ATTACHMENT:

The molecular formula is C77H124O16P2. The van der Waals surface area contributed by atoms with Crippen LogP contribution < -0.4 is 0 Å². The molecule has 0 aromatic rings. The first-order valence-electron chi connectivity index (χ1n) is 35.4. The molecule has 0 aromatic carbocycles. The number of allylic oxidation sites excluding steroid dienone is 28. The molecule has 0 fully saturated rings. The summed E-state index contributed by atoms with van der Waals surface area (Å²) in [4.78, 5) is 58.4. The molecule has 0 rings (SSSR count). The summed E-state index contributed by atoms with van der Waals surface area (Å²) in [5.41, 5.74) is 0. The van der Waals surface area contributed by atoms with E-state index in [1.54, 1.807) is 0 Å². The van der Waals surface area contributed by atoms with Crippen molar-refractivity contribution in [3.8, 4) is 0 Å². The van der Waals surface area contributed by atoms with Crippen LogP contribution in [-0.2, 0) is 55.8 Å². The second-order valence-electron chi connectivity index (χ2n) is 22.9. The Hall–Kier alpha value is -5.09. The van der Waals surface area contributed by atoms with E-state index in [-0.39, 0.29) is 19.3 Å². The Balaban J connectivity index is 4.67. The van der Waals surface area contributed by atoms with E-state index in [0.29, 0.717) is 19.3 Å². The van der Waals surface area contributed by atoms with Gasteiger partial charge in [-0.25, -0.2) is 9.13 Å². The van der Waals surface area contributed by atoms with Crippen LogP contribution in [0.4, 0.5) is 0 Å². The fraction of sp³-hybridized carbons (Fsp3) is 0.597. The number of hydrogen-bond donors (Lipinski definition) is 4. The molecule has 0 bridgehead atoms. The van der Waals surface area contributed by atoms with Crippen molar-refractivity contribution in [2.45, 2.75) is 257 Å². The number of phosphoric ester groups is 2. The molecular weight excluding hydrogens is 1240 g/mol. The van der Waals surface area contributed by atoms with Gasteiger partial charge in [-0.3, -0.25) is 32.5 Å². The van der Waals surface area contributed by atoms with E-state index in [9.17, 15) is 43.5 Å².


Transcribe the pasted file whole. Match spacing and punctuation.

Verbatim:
The molecular formula is C77H124O16P2. The van der Waals surface area contributed by atoms with Crippen LogP contribution < -0.4 is 0 Å². The molecule has 0 aromatic rings. The first-order valence-electron chi connectivity index (χ1n) is 35.4. The molecule has 0 aromatic carbocycles. The number of allylic oxidation sites excluding steroid dienone is 28. The molecule has 0 fully saturated rings. The summed E-state index contributed by atoms with van der Waals surface area (Å²) in [4.78, 5) is 58.4. The molecule has 0 rings (SSSR count). The summed E-state index contributed by atoms with van der Waals surface area (Å²) in [5.41, 5.74) is 0. The van der Waals surface area contributed by atoms with E-state index in [1.54, 1.807) is 0 Å². The van der Waals surface area contributed by atoms with Crippen molar-refractivity contribution in [3.8, 4) is 0 Å². The van der Waals surface area contributed by atoms with Crippen LogP contribution in [-0.2, 0) is 55.8 Å². The second-order valence-electron chi connectivity index (χ2n) is 22.9. The Hall–Kier alpha value is -5.09. The van der Waals surface area contributed by atoms with E-state index in [-0.39, 0.29) is 19.3 Å². The Balaban J connectivity index is 4.67. The van der Waals surface area contributed by atoms with E-state index in [0.29, 0.717) is 19.3 Å². The van der Waals surface area contributed by atoms with Gasteiger partial charge in [-0.25, -0.2) is 9.13 Å². The van der Waals surface area contributed by atoms with Crippen LogP contribution in [0.4, 0.5) is 0 Å². The fraction of sp³-hybridized carbons (Fsp3) is 0.597. The number of hydrogen-bond donors (Lipinski definition) is 4. The molecule has 0 bridgehead atoms. The van der Waals surface area contributed by atoms with Crippen molar-refractivity contribution in [2.45, 2.75) is 257 Å². The number of phosphoric ester groups is 2. The molecular weight excluding hydrogens is 1240 g/mol. The van der Waals surface area contributed by atoms with Gasteiger partial charge in [-0.3, -0.25) is 32.5 Å². The van der Waals surface area contributed by atoms with E-state index in [9.17, 15) is 43.5 Å².